Canon RF 15–35mm f/2.8L IS USM: Exceptional, But at a Cost


Conchita Fernandes tests the Canon RF 15–35mm f/2.8L IS USM, the latest ultra-wide zoom lens, to see if it is as good as its competitors.

The RF 15–35mm f/2.8L IS USM lens is part of what is known as Canon’s holy trinity of RF lenses (which includes the RF 24–70mm f/2.8L IS USM and the RF 70–200mm f/2.8L IS USM) for its mirrorless systems; the only three lenses you’ll need for your photography exploits, considering the wide range of subjects you can photograph. The 15–35mm, in particular, is the fastest and only ultra-wide angle zoom lens amongst Canon’s RF lineup, with f/2.8 constant aperture. Let’s find out how it performs.

The lens is constructed of 16 elements in 12 groups, has 9 diaphragm blades, 3 aspherical and 2 UD elements, a Nano USM drive system that moves the focusing group quickly and quietly, a maximum magnification of 0.21x, a close focusing distance of 0.28m, and has built-in image stabilisation that reduces shake by up to 5-stops. This (IS) is a new addition; it wasn’t there in the EF 16–35mm f/2.8L III USM lens. It also comes with a lens hood.

The 15–35mm f/2.8 measures 127.5mm in length and 88.5mm in diameter, and weighs 840g (a little heavier than its EF brethren). Keeping in mind that the lens has been designed for the EOS R and RP that are small and lightweight, the size and weight of the lens negates these features. It made for a hefty addition when combined with the EOS R, the camera I tested it with. However, between Sigma, Tamron and Canon’s own lenses, it is the smallest one. Considering that you don’t need an adapter, it has been designed well for Canon’s mirrorless systems. It is however still bulky. The magnesium alloy exterior of the lens feels robust and well-built, and is dust and drip resistant. The lens also features a rear baffle which prevents reflections.

There are three rings around the lens, two of which are rubberised and one is textured, and extends only slightly when turned to its widest focal length. The ring towards the base of the lens is the largest and controls the focal length. In front of it is the manual focusing ring which is much narrower. The grooves on it feel different enough that you won’t confuse it with the larger ring. However, there isn’t a focus distance scale on the ring, and only appears in the viewfinder or on the LCD (in the MF mode) when shooting in the Live View mode. The ring in the absolute front is the one with the textured exterior. It can be assigned different functions like aperture, ISO, shutterspeed, or exposure compensation. Unlike the other two rings, this one turns with soft physical clicks, which isn’t so much of an issue when photographing stills, but something to keep a note of if you do decide to shoot videos. All three rings were smooth to operate. At the base of the lens are two switches—for image stabilisation and for AF and MF control.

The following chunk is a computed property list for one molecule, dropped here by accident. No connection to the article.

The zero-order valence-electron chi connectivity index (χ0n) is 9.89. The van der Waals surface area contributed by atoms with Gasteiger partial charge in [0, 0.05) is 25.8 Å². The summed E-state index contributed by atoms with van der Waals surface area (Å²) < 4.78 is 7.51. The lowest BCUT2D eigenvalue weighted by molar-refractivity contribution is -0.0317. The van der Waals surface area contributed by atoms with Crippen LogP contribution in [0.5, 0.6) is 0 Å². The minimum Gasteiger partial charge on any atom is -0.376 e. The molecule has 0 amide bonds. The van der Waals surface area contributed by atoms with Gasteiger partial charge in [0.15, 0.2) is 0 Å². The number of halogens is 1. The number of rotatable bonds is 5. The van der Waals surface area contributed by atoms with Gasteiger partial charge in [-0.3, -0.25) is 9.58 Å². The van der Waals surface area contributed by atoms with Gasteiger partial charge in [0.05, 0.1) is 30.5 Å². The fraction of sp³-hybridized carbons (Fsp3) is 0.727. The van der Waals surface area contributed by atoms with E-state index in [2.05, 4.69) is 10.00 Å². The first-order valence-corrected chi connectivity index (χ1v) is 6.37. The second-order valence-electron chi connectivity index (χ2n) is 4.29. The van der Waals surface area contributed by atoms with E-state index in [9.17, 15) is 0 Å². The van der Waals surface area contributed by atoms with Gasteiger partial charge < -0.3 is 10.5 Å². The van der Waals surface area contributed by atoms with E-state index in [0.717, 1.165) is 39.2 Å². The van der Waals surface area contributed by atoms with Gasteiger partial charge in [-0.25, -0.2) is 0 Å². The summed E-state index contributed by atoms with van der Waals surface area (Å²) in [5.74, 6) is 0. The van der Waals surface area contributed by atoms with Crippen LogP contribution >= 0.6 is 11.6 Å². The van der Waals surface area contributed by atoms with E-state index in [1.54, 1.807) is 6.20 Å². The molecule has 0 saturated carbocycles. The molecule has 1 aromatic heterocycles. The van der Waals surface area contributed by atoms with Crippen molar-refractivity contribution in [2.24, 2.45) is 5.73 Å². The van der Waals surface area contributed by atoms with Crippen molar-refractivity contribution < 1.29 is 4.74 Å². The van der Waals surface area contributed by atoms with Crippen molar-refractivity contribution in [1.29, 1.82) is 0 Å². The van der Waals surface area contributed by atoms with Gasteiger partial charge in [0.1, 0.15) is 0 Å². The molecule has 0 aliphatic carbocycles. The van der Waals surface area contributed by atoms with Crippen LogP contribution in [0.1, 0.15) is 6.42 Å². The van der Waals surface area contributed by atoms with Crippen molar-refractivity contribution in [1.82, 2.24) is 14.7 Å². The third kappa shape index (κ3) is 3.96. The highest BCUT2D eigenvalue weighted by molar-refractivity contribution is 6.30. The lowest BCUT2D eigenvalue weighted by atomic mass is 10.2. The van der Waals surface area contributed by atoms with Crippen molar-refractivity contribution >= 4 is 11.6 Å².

I made this photograph from atop a ferris wheel that was moving at a considerable speed. Despite this, there was hardly any shake, thanks to the 5-stop image stabilisation. Exposure: 1/50sec at f/7.1 (ISO 400). Photograph by Conchita Fernandes.

Distortion in photographs is remarkably under control, with the exception of slight barrel distortion at the narrower end of the focal range. With regards to vignetting, it is most prominent at the wide end of the aperture, but is not alarming. At f/4, it reduces significantly and disappears at f/5.6. At 15mm f/2.8, central sharpness is good and gets betters at f/4. At f/11, the sharpness drops off slightly. At the edges, the sharpness is best from f/11 onwards. Similarly, at 24mm f/2.8, sharpness is good and gets better at f/4 and f/5.6, before dropping off slightly at f/8. At the edges, the sharpness is best between f/5.6 and f/11. At 35mm, central sharpness at the widest aperture is good, but is the best at f/4 till f/11. There’s a drop at f/16 and f/22, but nothing too drastic. At the edges, sharpness is best between f/8 and f/16. Overall, the lens was quick to focus and showed no signs of chromatic aberrations.

Targeted at serious amateurs and professional users, the 15–35mm f/2.8 is priced at Rs. 2,00,995, which is a staggering amount. Its immediate competitor is the Tamron SP 15–30mm f/2.8 Di VC USD G2 (which I reviewed a year ago). It terms of performance, the two come close, the only difference being the difference in weight and length; the Tamron lens weighs 1110g and measures 145mm in length. It being just over half the price of the Canon lens will not carve as big a dent on your pocket. Having said this, the advantage of the RF lens is that despite its size, it is the only ergonomically viable lens for Canon’s mirrorless cameras, with the other lenses being too large and heavy, especially with the addition of an adapter. Besides, the customisable control ring is an advantageous addition. However, all of this comes at a price.

This article originally appeared in the January 2020 issue of Better Photography.

f/2.8 constant aperture, 5-stop image stabilisation
Speedy AF, very good overall sharpness
Build Quality
Robust body, dust and drip resistant
Smooth control rings, hefty body
Warranty & Support
Large service network, two year warranty
MRP Rs. 2,00,995
Who should buy it? The lens is great for wedding, landscape, architecture and street photography professionals.
Why? Fast AF and great optical performance.